It is accepted wisdom throughout the industry that small businesses represent banks’ best opportunity for higher spreads, improved fee income and superior relationship profitability. Yet, we find that few banks are actually succeeding in doing what it takes to effectively penetrate this segment and unlock the profit potential.
It’s not for lack of trying. Many banks put serious money behind their commitment to small business – primarily by staffing up on lenders and increasing marketing support.
And it is an exciting time to focus on the small business banking segment. Our research that probed deep into the sub-segments of small businesses reveals that banks can provide huge value. Thanks to new channel advances and advanced analytics, banks have more to offer than ever and small businesses have urgent banking needs that go unmet.
But to do so, bankers must re-think old assumptions about customer needs, channel preferences and marketing tactics.
Plumb the opportunity in different segments, different needs. In the U.S., about a third of the approximately 30 million small businesses are part-time pursuits. Another third have fewer than three employees; many of these are one-person operations. Think independent bookkeeper, consultant, appraiser, trainer, engineer, etc. These two customer segments, which represent nearly two thirds of all business, are consumer-like in their banking needs and distribution utilization.
Over 60% of businesses in this segment want the simplicity of a combined business and personal banking relationship. Despite the size of this segment, and the preference to do all of their business with one institution, few banks provide those services in a way that truly meets the needs of the small business owner. These smaller customers are too small to be effectively served by an expensive dedicated business banker, whose highest value is focusing on more complex credit needs. As a result, small businesses that are not borrowers, or which only have limited borrowing needs, tend to fall into a black hole somewhere between the branch, which serves consumers, and business bankers, who are focused up-market.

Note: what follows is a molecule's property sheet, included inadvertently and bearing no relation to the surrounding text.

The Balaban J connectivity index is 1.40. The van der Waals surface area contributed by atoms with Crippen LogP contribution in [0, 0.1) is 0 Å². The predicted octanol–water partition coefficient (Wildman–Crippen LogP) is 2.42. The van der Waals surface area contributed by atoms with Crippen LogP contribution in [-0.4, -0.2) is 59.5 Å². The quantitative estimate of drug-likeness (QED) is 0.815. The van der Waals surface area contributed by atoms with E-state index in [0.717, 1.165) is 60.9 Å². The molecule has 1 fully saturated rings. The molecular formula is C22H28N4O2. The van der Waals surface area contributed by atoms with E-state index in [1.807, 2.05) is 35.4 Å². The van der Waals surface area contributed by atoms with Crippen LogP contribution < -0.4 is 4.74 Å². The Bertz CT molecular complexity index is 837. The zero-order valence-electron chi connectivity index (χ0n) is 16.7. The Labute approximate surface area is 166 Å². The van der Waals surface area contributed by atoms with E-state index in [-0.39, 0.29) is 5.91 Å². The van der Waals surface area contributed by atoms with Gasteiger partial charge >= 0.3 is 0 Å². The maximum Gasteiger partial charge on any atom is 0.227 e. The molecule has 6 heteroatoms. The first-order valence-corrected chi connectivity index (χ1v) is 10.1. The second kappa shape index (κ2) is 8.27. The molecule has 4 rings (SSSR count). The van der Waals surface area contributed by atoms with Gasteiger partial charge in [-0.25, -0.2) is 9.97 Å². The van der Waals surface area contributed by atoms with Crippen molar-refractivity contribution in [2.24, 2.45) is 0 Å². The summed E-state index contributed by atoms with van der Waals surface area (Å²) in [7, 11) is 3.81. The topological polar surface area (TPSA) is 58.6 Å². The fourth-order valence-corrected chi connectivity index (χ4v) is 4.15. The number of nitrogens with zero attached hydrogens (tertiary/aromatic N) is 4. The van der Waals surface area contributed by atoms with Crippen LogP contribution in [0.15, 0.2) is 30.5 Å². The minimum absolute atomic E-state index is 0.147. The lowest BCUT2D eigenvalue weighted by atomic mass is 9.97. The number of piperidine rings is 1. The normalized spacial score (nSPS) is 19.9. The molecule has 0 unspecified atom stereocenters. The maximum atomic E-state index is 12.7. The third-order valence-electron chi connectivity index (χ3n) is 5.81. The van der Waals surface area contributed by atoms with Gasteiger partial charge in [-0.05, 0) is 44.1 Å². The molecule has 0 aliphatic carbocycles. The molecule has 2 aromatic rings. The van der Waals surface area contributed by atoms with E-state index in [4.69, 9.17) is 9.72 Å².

The disconnect between customer needs and bank services is further complicated by the fact that very few institutions have the data to consistently understand which personal customers are business owners and which business customers have personal accounts. Banks that have implemented improved strategies have achieved more than an 85% improvement in relationship profitability. But it takes more focused strategies and targeted implementation.
Do the research. Approximately 10% of total U.S. households are small business owners, representing 21% of a typical bank’s consumer customers. Share-of-relationship tends to be low – in the 30% range – primarily because banks don’t have the data to identify these prospects and have not implemented the operating rhythms needed for success.
But improved data and advanced analytics can unlock this puzzle. Research conducted for a regional bank identified over 80% of the bank’s hidden small business customers with some revealing results: 64% of the bank’s business customers had sales of less than $500,000 and were considered micro-businesses, too small to warrant a focused effort. But these customers were also maintaining average deposit balances greater than $10,000, which only represented a fraction of their potential.
By putting specific marketing, sales and product initiatives in place, the bank was able to nearly double the profitability of their existing customers, without having to dedicate significant additional resources to new customer acquisition.
Listen when they tell you what’s important to them. Segmentation research conducted for a mid-sized bank showed that approximately 75% of all small businesses desire credit, but only 35% were actually borrowing at any given time. Even though many were looking for just a back-up line of credit, they all placed great value on having a low interest rate. Research further showed that 90% of small business loans were for less than $100,000.